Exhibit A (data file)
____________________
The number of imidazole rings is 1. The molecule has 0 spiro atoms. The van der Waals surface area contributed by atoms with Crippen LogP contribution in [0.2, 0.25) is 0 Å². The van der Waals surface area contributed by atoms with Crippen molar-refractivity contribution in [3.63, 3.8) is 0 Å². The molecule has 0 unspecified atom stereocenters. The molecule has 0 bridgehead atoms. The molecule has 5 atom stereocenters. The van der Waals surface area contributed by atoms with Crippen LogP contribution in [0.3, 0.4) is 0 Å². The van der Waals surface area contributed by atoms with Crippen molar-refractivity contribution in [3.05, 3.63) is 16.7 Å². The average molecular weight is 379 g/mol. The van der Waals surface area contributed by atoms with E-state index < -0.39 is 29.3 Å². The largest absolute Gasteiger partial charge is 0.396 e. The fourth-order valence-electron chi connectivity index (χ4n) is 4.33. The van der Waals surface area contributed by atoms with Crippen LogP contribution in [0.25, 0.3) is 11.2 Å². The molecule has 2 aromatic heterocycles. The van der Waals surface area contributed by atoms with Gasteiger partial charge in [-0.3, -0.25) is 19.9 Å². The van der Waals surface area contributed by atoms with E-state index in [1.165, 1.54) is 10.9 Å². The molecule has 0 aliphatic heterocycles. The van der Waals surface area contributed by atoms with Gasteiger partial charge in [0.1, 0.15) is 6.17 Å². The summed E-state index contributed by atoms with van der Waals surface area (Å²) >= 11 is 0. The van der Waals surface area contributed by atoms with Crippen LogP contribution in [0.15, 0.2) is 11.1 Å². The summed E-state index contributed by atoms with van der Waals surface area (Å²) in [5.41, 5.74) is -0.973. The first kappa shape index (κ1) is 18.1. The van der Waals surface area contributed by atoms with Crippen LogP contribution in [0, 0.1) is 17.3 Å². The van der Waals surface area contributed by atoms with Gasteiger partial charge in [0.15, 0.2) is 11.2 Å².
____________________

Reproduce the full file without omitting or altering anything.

The number of imidazole rings is 1. The molecule has 0 spiro atoms. The van der Waals surface area contributed by atoms with Crippen LogP contribution in [0.2, 0.25) is 0 Å². The van der Waals surface area contributed by atoms with Crippen molar-refractivity contribution in [3.63, 3.8) is 0 Å². The molecule has 0 unspecified atom stereocenters. The molecule has 0 bridgehead atoms. The molecule has 5 atom stereocenters. The van der Waals surface area contributed by atoms with Crippen LogP contribution in [0.3, 0.4) is 0 Å². The van der Waals surface area contributed by atoms with Crippen molar-refractivity contribution in [3.05, 3.63) is 16.7 Å². The average molecular weight is 379 g/mol. The van der Waals surface area contributed by atoms with E-state index < -0.39 is 29.3 Å². The largest absolute Gasteiger partial charge is 0.396 e. The fourth-order valence-electron chi connectivity index (χ4n) is 4.33. The van der Waals surface area contributed by atoms with Crippen LogP contribution in [0.25, 0.3) is 11.2 Å². The molecule has 2 aromatic heterocycles. The van der Waals surface area contributed by atoms with Gasteiger partial charge in [-0.3, -0.25) is 19.9 Å². The van der Waals surface area contributed by atoms with E-state index in [1.165, 1.54) is 10.9 Å². The molecule has 0 aliphatic heterocycles. The van der Waals surface area contributed by atoms with Gasteiger partial charge in [0.1, 0.15) is 6.17 Å². The summed E-state index contributed by atoms with van der Waals surface area (Å²) >= 11 is 0. The van der Waals surface area contributed by atoms with Crippen LogP contribution in [0.15, 0.2) is 11.1 Å². The summed E-state index contributed by atoms with van der Waals surface area (Å²) in [5.41, 5.74) is -0.973. The first kappa shape index (κ1) is 18.1. The van der Waals surface area contributed by atoms with Crippen LogP contribution in [0, 0.1) is 17.3 Å². The van der Waals surface area contributed by atoms with Gasteiger partial charge in [0.15, 0.2) is 11.2 Å².